Wednesday, June 11, 2008

Medical manpower in Oregon

In November of 1972, the Oregon Medical Association released a Physician's Study: Oregon, 1950-1972. Compiled by Harold T. Osterud, Hugh Tilson, Keith Griffin, and Robert Dernedde, the document is the "preliminary report" of the "Office of Practice Survey of physician manpower," which was created circa 1970 to research the state's need for "personal preventive medical services."

The report begins by challenging some of the very assumptions that undergirded the creation of the Office:
Premise I: It is highly artificial to attempt to separate preventive medicine from curative medicine.
(Old saws about ounces and pounds notwithstanding.)
Premise II: The medical profession cannot guarantee optimal health for man.
(The true death knell for the "golden age" of medicine? Physicians removing themselves from the pedestal and rejecting apotheosis!)
Premise III: The prime prerequisite for preventive medical services is the availability of physicians to a community.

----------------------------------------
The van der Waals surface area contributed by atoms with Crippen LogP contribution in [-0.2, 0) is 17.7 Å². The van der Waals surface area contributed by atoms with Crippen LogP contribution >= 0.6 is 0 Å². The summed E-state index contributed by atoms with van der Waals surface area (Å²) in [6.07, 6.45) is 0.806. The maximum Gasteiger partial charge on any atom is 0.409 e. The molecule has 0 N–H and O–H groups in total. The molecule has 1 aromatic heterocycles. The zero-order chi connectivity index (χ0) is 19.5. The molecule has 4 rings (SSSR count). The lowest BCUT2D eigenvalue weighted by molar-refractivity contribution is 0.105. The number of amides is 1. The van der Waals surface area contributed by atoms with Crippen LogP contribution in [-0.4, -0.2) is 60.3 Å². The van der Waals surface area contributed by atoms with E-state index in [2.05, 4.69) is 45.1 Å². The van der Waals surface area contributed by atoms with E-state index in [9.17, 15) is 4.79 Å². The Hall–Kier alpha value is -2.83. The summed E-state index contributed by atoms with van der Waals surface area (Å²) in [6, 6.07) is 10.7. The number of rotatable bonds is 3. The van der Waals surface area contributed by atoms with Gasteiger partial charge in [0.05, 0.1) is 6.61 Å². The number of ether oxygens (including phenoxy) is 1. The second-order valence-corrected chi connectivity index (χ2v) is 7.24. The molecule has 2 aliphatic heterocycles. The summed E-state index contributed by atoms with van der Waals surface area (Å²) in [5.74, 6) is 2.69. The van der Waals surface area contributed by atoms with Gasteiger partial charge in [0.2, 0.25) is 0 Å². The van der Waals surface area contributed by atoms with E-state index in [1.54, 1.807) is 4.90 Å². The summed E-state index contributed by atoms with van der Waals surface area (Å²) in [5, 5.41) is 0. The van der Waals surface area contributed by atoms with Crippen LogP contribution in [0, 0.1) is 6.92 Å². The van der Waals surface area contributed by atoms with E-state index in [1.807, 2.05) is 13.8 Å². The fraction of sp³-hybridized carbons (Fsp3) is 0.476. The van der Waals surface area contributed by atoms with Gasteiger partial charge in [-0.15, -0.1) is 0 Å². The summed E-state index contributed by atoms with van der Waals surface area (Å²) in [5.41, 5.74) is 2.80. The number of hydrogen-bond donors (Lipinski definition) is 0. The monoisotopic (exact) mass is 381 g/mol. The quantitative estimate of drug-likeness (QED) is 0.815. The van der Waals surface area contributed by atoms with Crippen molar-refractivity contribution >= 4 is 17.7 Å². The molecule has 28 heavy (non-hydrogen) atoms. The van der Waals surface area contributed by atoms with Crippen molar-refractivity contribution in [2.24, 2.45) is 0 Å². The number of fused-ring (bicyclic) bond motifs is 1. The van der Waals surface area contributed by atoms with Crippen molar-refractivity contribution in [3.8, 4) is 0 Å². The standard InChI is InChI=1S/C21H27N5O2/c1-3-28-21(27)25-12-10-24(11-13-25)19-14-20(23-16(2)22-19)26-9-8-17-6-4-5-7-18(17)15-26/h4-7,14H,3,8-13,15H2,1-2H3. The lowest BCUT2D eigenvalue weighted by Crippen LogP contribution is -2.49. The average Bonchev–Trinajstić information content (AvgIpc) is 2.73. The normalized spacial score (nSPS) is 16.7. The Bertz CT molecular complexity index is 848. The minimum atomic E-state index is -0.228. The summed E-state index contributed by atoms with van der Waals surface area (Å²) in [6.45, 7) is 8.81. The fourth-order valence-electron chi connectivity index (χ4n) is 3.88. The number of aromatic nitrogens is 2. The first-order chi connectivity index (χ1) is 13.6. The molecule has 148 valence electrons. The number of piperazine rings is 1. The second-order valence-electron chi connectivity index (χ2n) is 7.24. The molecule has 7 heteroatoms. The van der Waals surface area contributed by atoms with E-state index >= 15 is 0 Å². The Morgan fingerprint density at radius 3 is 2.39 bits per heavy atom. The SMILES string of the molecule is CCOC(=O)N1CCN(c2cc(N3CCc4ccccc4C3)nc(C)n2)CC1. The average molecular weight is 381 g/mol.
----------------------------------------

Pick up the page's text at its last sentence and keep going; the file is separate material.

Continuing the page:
(Although this report was written in the pre-Internet age, I suspect this assertion is still valid. Sure, you can read about good nutrition online, check your fitness levels on gym machines, and monitor your own heart rate on those contraptions they have in the pharmacy areas of large grocery stores, but it's hard to get a virtual flu shot.)
Premise IV: The distinction between private and public medicine is not useful in achieving improved medicine in Oregon.
(We're all in this together, people.)

Premise V has no short, snappy title. It is a summary of doubts and uncertainties that question the very idea of the survey, including such truisms as "where there are physicians, it is by no means clear that they all practice good preventive medicine."

A report that lays its own shortcomings bare in such a fashion can only recommend itself as a fantastic, authoritative, and important document. Would that all reports were as introspective!

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